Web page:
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You've got to hand it to the boys;School management

A scheme to boost boys' educational achievements by increasing their control over their own education is paying off, reports Raymond Ross.

A pioneering strategy to raise boys' attainment levels at primary school is already being hailed as a success, although it is only six months old.

The scheme, pioneered for P6 pupils at Royston primary in Edinburgh's Pilton area, is based on a weekly plan that sets clear, short-term objectives for pupils and increases their control of their own learning. It also allocates a one-hour weekly session for "dedicated pupil-directed learning time".

The scheme was developed by class teacher Sheila Laing, while she attended a course on raising boys' attainment, run by Colin Finlayson and Barbara Boyd of Edinburgh's education quality services.

All pupils are given the weekly plan first thing on Monday morning, and mark parts that are important or relevant to them. "This makes them aware of what they are doing," says Ms Laing. "I show them the criteria I'm looking for and give them a tick sheet. If boys know what is expected and get lots of structured input and involvement, they respond better.

"The top boys' writing has improved hugely and the less able boys, who tend to be disaffected, have been pulled in. Although it's too early to provide hard statistics, maths and reading have improved. But the biggest difference has been in motivation and attitude. Some pupils who are very limited are now taking more responsibility for their learning," she says.

Colin Finlayson says: "The strategy aims to create a structured learning environment that is communicated directly to the children in the class.

"Most boys need more support than most girls to organise themselves effectively. This strategy should help them get the 'big picture' of what they are learning each week. It also gives deadlines and targets, which are particularly helpful for boys," he says.

Because the weekly plan sets out separate lessons and tasks to be completed within a certain time, it helps prepare pupils for the secondary curriculum timetable, argues Sheila Laing. And as they are encouraged to take the plan home at the end of the week, parents can be involved in their child's work.

As well as providing pupils with a record of learning, the weekly schedules help them to remember gym kit and other special activities, and increase their control of their work, as the teacher has to honour the plan.

Sheila Laing says she has gained so much from weekly plans that she would not go back to her previous routine. "In any case there would be uproar from the children."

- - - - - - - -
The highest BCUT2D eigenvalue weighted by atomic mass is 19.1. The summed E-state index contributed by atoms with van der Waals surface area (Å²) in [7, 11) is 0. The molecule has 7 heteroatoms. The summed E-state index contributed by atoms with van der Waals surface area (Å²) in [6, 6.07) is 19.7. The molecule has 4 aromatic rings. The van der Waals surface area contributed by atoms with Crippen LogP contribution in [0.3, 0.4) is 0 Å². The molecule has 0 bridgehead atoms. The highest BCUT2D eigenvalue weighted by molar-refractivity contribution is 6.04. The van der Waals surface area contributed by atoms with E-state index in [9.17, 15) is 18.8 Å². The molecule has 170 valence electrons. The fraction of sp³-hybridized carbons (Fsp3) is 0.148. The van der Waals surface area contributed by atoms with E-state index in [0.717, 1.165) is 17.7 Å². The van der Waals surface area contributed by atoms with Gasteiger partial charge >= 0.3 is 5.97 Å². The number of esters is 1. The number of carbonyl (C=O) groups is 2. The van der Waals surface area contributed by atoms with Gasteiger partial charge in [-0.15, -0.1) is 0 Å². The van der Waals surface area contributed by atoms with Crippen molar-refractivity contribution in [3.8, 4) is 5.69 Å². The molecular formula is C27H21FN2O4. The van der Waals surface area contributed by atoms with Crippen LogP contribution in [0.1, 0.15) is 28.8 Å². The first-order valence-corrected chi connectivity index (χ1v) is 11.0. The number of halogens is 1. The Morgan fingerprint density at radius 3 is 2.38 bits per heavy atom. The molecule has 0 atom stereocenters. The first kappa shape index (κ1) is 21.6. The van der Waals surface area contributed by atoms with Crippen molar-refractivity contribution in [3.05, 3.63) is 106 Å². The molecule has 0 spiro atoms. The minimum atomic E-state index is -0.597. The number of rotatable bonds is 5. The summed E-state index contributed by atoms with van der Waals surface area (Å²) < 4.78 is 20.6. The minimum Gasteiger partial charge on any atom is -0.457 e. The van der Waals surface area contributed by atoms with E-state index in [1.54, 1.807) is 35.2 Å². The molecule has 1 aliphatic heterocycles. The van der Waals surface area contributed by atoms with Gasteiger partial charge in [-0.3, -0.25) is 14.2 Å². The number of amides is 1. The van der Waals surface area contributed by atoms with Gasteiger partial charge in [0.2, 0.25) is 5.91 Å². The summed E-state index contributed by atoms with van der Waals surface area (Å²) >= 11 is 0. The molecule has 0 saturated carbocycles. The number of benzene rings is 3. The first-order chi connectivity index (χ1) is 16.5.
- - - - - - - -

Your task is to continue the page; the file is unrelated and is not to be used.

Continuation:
The second part of the strategy, the dedicated pupil-directed learning time, is designed to build responsibility into the classroom. It involves splitting the class into five groups and allowing each one in turn to choose an activity every Friday morning, the criteria being that it must be a learning activity and different from the previous groups' choices.

Over a trial period of five weeks, groups chose to work on environmental studies, physical education, language, art and maths games. This increased enthusiasm, promoted pupil discussion on definitions of "learning", improved negotiation skills, drew in children on the fringes of class social groupings and generated enough excitement about Fridays to improve end-of-week attendance.

"Both parts of the strategy work well," says headteacher Liz Whyte. "They give the pupils a greater class identity. They talk to one another, to parents and to me about both, and that's unusual. Parents have gone out of their way to say they are delighted.

"We are now opening it to other teachers on a voluntary basis and it might well become part of school policy, adapted for other year groups. The success is largely down to the fact that the pupils can see the objectives, the criteria sheets." With writing, for example, she says girls are more willing and able to tweak bits, to edit as they write. Left to their own devices, boys won't. But giving them the criteria beforehand allows them to edit as they go. "It may seem simple, but it really helps," she says.

The P6 pupils seem equally enthusiastic.

"You can't change the plan and you can see what you've got to do," says Andrew Muir. "If you're off, you can look back at the plan and catch up. It's better for the whole class and nearly everyone likes it."

"It makes me think about things more and it helps me learn," says Mark McLeod. "It makes me write a lot neater and better because I know what I'm doing better." If pupils know what they're doing, it helps teachers too. Supply teachers know exactly where to fit in and returning teachers know what has been achieved and where to continue. It disciplines the teacher to take an overview and check for a well-balanced curriculum and it frees up time for teaching, say Ms Whyte and Ms Laing.

"I can do the weekly plan in 30-45 minutes on my home computer at the weekend," says Ms Laing. "That's it done for the week. It gives me more time for teaching the actual class and for teaching with clear and shared objectives."

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